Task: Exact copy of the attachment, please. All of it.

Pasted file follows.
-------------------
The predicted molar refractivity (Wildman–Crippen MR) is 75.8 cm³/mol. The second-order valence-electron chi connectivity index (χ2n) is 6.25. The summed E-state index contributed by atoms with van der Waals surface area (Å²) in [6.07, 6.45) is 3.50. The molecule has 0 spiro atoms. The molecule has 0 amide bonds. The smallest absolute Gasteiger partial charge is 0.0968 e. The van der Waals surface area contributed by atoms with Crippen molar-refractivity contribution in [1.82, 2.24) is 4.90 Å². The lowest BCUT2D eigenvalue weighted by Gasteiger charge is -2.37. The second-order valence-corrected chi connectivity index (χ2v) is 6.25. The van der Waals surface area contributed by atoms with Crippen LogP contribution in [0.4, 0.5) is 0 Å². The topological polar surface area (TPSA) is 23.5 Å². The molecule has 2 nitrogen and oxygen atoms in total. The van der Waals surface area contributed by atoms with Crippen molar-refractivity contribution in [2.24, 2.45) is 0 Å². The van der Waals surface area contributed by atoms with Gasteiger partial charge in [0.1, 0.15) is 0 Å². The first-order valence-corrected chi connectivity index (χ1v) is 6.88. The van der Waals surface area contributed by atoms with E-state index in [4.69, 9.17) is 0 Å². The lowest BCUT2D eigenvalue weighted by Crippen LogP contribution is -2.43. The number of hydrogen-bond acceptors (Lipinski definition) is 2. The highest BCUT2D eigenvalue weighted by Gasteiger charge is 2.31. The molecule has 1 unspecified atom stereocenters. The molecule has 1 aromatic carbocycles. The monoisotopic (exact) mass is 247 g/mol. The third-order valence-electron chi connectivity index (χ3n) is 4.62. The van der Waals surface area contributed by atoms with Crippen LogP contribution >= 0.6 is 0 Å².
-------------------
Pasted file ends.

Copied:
The predicted molar refractivity (Wildman–Crippen MR) is 75.8 cm³/mol. The second-order valence-electron chi connectivity index (χ2n) is 6.25. The summed E-state index contributed by atoms with van der Waals surface area (Å²) in [6.07, 6.45) is 3.50. The molecule has 0 spiro atoms. The molecule has 0 amide bonds. The smallest absolute Gasteiger partial charge is 0.0968 e. The van der Waals surface area contributed by atoms with Crippen molar-refractivity contribution in [1.82, 2.24) is 4.90 Å². The lowest BCUT2D eigenvalue weighted by Gasteiger charge is -2.37. The second-order valence-corrected chi connectivity index (χ2v) is 6.25. The van der Waals surface area contributed by atoms with Crippen LogP contribution in [0.4, 0.5) is 0 Å². The topological polar surface area (TPSA) is 23.5 Å². The molecule has 2 nitrogen and oxygen atoms in total. The van der Waals surface area contributed by atoms with Crippen molar-refractivity contribution in [2.24, 2.45) is 0 Å². The van der Waals surface area contributed by atoms with Gasteiger partial charge in [0.1, 0.15) is 0 Å². The first-order valence-corrected chi connectivity index (χ1v) is 6.88. The van der Waals surface area contributed by atoms with E-state index in [4.69, 9.17) is 0 Å². The lowest BCUT2D eigenvalue weighted by Crippen LogP contribution is -2.43. The number of hydrogen-bond acceptors (Lipinski definition) is 2. The highest BCUT2D eigenvalue weighted by Gasteiger charge is 2.31. The molecule has 1 unspecified atom stereocenters. The molecule has 1 aromatic carbocycles. The monoisotopic (exact) mass is 247 g/mol. The third-order valence-electron chi connectivity index (χ3n) is 4.62. The van der Waals surface area contributed by atoms with Crippen LogP contribution >= 0.6 is 0 Å².